Getting ready to sell your house in Colorado? Our in-depth guide breaks the entire process down into 8 simple steps. Learn how to find a great agent, price your home, negotiate with buyers, breeze through closing, and more!
Now is a good time to be selling a house in Colorado! According to Zillow Research, property values in the Centennial State rose 2.40% in 2019, and are projected to rise a further 4.12% over the next year.
Of course, even the best Colorado properties will struggle to sell if you don’t price the home properly, do a poor job of marketing it, or don’t know how to handle the negotiations.
Read on to learn the eight steps to successfully selling your home in Colorado!
JUMP TO SECTION
1. Finding a Colorado realtor
Selling a home isn’t easy. It’s a high-stakes, complex transaction and requires a considerable amount of time and expertise to get a good outcome. If you’re looking to sell your Colorado home for the best price — and minimize stress along the way — you need to find a top-rated real estate agent in your area.
The best Colorado listing agents know exactly what local buyers want and how to reach them. They’ll offer expert advice, guidance, and support every step of the way, from the initial listing all the way through closing.
In fact, sellers who work with real estate agents net 33% more, on average, than those who list on their own. For a $501,345 home — the median home value in Colorado, according to Zillow — that’s a premium of $165,443. In other words, hiring an agent is well worth the investment.
2. Deciding when to sell
Every market has a unique rhythm to it; in the north half of the nation, buyers are understandably reluctant to look at properties when the temperature dips below zero and the snow piles up. So northern markets tend to bottom out in the winter months.
In the southern half the nation, the market's deadest in the dog days of summer, when temperatures hit triple digits and you can fry an egg on your car's dashboard. And there are dozens of other factors beyond the weather.
Best time to sell a house across the U.S.
Source: 2019 Redfin Data Center
Best time to sell a house in Colorado
|Best Month to Sell for Speed in Colorado||April & June||16 days on market||8 days faster than average|
|Best Month to Sell for Price in Colorado||May||$419,000 median sale price||4% more than average|
If you're shooting for the fastest sale possible, listing in April or June is your best option. Homes listed in these months spend 16 days on market — significantly quicker than the Colorado average of 24 days on market.
To get the highest sales price, put your house on the market in May. The median sale price of homes listed then is $419,000, which is $15,000 more than average.
Learn More: The Best Time to Sell a Home in Colorado
3. Pricing your home
One of the most difficult and important steps in selling your home is deciding on the list price. It’s easy to make an emotional decision and set the price at what you want it to be, or hope it will be, but there’s a better way to do it.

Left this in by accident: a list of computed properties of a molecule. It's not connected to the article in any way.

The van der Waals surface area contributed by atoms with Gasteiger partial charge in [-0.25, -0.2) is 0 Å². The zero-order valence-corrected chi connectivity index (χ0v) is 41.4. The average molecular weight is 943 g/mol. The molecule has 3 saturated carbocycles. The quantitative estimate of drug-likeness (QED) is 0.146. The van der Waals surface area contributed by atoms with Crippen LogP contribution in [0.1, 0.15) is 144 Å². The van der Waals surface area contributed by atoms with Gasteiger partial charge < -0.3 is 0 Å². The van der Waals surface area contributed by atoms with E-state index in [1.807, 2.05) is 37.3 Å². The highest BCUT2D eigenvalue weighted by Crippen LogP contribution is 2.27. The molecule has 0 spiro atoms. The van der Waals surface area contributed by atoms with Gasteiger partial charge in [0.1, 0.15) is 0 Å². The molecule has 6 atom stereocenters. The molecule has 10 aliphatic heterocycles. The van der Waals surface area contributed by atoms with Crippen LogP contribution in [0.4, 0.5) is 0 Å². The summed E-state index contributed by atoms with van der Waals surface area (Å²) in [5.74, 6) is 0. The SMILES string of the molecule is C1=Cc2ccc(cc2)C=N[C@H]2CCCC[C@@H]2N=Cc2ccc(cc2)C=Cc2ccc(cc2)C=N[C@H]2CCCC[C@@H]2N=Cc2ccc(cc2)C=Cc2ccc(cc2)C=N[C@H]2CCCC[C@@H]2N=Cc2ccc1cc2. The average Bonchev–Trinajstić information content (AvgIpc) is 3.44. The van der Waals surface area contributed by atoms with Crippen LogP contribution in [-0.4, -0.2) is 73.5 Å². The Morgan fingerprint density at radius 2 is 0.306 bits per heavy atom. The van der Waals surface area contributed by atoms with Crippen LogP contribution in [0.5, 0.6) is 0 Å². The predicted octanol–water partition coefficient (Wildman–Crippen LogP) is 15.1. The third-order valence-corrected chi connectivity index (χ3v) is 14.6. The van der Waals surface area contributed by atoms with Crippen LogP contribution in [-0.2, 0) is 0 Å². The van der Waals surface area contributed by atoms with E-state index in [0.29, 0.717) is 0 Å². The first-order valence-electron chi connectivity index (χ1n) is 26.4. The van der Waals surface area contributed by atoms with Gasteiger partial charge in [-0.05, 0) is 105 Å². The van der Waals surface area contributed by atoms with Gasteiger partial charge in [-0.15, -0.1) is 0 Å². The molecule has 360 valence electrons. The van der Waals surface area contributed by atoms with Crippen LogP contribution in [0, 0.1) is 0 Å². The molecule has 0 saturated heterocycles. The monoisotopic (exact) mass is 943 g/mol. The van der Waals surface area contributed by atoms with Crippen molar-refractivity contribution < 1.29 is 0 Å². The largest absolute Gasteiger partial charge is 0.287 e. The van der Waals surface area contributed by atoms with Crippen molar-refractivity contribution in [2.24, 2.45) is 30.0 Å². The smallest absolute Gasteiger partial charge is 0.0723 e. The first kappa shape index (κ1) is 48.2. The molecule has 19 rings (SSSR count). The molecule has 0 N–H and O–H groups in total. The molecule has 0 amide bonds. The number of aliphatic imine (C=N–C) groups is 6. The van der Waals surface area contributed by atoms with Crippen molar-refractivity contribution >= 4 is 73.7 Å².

A Comparative Market Analysis (CMA) will examine similar properties in your market and produce an empirical, market-based price for your home. Studies have shown that the longer your house is on the market, the lower the odds of an eventual sale, so starting out at the right price couldn’t be more important.
But if you're earlier in the process and just want a general idea of what your house is worth, a free online home value estimator is a great place to start. Enter your address below to see your estimated sale price, as well as useful local real estate market trends. Find out how much your house is worth now!
Home Value Estimator
4. Preparing, marketing, and showing your home
Before you put your home on the market, you'll need to get it ready for fresh eyes. Remove all clutter and do a thorough cleaning. Do a frank assessment of your furniture, finishes, and paint scheme; if they're far out of date, consider updating.
Remove heavy window treatments so as much natural light penetrates into your home as possible. If you're selling in the winter, when it tends to be dimmer, think about supplementing the natural light with artificial lighting.
You'll also need to have professional photos taken of your home for your listing. Your agent will know a good photographer to use and can help with the staging. You'll also need an enticing, well-written listing description to accompany the photos. You can find some great examples online, and this is also another area where your agent can help. Don't forget to include any unique features your property might have to offer, like mountain views, or highly desirable finishes like granite counters.
When you enter the open house/showing stage of your selling journey, consult with your agent about the best way to present your home to buyers. The more eyes you can get it in front of, the better, so you may want to consider a lockbox for after-hours showings, or scheduling private showings.
Learn More: The Best Paint Colors For Selling A House
5. Fielding offers and negotiations
When the offer comes in, you can either accept it, reject it, or send back a counteroffer. In Colorado, you generally have 1-3 days to accept the offer in writing before it expires. If the offer is unacceptable, you can reject by a non-response, or by rejecting it in writing or through your agent. Or you can submit a counteroffer to the prospective buyer.